Prison is hell. Those of us that have never been there don't exactly have to experience life in prison to know how harsh it is. But while Starred Up is about the harsh realities of prison, it interestingly shows how those jailed there can rise above their rough situation they still landed themselves in through its complex telling of father-son dynamic.
Starred Up follows the story of a 19-year old juvenile teen named Eric Love (Jack O'Connell) who has gotten "starred up" or moved into an adult prison where he is reunited with his father Neville (Ben Mendelsohn).
Next, I'll get into the acting. Jack O'Connell is a force of nature as Eric. What was so fascinating about his performance is that while his character is unhinged, I was unsure when or if he would strike. His character is like a battered dog that bites anything that strikes his path yet O'Connell brings so much charisma that like a dog that has been abused, I couldn't help but feel sympathy for him. This performance could very well be his Marlon Brando moment and I look forward to what he is going to do next. Another MVP I'd like to acknowledge is Ben Mendelsohn as Neville. Mendelsohn is incredibly three-dimensional as a prisoner who serves as a small ringleader in his wing, a tough and brooding master to his son, and his comforting father that he continues to be despite the mishaps Eric gets into. Plus, Rupert Friend gives amazing dynamic work as the psychologist Oliver who tries to Eric even though hardly anyone else will.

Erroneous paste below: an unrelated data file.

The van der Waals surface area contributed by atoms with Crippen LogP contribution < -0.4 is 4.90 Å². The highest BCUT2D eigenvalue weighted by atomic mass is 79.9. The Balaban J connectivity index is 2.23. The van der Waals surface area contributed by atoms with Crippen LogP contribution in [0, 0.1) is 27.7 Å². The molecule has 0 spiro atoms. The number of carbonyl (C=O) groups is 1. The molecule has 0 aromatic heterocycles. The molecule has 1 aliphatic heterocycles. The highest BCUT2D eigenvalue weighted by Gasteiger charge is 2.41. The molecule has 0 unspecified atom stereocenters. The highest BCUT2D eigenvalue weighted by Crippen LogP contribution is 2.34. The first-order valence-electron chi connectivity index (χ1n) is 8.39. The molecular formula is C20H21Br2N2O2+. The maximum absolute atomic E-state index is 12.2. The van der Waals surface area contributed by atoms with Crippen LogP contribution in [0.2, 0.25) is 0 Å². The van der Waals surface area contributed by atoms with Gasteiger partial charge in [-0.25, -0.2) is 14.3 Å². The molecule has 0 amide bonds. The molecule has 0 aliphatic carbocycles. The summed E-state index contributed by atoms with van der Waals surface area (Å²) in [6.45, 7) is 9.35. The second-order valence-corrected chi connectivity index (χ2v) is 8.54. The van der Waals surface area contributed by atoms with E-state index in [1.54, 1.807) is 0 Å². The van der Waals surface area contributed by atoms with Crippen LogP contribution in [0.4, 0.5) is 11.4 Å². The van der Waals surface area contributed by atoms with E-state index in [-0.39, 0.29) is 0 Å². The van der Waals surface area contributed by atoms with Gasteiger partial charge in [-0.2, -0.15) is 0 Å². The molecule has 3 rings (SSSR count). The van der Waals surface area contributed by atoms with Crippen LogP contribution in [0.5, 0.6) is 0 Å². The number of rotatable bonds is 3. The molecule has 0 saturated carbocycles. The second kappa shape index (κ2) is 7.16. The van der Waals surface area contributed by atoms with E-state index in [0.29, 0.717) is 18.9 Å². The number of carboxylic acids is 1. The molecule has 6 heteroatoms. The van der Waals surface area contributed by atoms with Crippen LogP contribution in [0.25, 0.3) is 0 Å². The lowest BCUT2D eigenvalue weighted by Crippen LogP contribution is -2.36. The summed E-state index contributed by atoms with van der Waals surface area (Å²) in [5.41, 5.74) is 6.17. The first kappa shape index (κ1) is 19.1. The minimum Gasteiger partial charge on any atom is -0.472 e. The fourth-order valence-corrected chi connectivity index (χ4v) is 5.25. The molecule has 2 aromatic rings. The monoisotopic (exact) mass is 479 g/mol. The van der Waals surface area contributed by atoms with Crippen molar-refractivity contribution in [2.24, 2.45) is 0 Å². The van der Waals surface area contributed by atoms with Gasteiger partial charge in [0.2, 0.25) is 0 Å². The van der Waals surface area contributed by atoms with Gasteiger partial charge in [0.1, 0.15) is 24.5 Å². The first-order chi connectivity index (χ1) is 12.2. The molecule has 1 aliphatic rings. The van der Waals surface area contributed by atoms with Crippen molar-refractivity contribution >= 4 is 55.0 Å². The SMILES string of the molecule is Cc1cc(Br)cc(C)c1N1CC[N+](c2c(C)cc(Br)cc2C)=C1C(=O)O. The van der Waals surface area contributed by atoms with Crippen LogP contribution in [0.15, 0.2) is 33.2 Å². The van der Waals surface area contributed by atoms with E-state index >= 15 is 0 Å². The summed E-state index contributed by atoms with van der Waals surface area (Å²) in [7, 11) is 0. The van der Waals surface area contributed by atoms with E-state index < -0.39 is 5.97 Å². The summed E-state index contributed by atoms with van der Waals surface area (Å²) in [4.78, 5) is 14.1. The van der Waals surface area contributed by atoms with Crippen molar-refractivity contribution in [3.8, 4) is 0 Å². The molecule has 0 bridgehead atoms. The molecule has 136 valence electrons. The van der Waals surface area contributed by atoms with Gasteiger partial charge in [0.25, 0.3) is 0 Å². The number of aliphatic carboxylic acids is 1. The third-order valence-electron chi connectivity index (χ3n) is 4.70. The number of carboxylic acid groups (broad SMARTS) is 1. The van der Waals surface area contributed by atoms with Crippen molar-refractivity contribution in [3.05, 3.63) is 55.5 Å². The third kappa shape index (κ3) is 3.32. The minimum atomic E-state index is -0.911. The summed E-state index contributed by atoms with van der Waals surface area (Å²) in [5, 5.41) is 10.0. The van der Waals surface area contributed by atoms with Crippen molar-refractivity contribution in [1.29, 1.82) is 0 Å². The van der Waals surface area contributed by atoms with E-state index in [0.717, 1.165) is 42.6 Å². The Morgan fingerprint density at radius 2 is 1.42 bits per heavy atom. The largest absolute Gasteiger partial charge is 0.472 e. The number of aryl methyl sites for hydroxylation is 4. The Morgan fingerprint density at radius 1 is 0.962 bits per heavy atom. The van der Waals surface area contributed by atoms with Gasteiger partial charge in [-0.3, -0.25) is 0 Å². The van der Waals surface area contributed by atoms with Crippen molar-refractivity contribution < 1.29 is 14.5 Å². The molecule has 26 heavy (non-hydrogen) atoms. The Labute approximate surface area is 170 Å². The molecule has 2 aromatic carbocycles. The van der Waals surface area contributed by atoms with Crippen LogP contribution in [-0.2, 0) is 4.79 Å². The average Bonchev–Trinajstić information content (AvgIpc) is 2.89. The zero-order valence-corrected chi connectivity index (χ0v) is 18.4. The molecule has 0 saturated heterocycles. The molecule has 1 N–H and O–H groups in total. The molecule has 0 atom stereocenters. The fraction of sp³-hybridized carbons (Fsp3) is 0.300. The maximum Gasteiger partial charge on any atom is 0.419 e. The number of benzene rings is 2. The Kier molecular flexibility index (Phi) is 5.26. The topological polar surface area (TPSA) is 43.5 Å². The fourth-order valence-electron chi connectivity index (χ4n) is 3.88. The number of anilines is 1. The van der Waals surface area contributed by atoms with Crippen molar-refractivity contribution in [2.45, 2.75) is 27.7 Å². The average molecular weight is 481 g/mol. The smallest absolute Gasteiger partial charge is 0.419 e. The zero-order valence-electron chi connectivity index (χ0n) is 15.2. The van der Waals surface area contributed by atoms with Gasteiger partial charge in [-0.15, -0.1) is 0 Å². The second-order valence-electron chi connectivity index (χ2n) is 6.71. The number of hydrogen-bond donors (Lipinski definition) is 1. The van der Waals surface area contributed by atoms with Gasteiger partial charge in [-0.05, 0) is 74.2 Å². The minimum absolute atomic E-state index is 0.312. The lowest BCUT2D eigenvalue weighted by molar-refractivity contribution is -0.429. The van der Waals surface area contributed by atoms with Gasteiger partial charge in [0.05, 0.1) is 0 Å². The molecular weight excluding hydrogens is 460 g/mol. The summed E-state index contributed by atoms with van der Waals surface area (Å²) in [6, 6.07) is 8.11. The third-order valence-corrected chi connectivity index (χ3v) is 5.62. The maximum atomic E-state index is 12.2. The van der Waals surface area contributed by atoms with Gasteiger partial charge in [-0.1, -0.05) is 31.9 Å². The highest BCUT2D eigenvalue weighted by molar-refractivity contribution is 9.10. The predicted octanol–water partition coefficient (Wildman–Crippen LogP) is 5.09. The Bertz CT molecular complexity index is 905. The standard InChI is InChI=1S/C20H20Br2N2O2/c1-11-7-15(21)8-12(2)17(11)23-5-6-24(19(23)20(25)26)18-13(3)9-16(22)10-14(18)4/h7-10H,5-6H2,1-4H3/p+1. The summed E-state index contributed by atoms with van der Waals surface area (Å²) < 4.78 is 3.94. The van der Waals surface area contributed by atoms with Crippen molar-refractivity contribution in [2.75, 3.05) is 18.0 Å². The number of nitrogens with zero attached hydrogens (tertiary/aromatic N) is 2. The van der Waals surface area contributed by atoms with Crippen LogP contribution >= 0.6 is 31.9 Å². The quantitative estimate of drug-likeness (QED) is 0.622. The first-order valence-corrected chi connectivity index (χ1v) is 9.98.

Another thing I liked was the cinematography by Michael McDonough. I loved how even though he gives the film nice and colorful lighting, the film still has a gritty and no-holds-barred atmosphere and both he and director David Mackenzie do long continuous takes to not cut away from the harsh and violent realities of prison life.
Overall, Starred Up is a brooding and complex prison drama about the powerful father-son dynamic. Jack O'Connell gives a different kind of star-is-born performance while Mendelsohn delivrers powerful character work with vastly different facets. The direction is also no-holds-barred while the screenplay is masterful and I hope this film manages to somehow find its audience.
Would I Recommend It?:
Yes, but not to everybody. It is a well-crafted film, but it has plenty of graphic violence and even some nudity that might make some viewers uncomfortable. So even though it is a powerful prison drama, it isn't necessarily Shawshank. But if the violence and nudity don't bother you, then definitely try and seek it.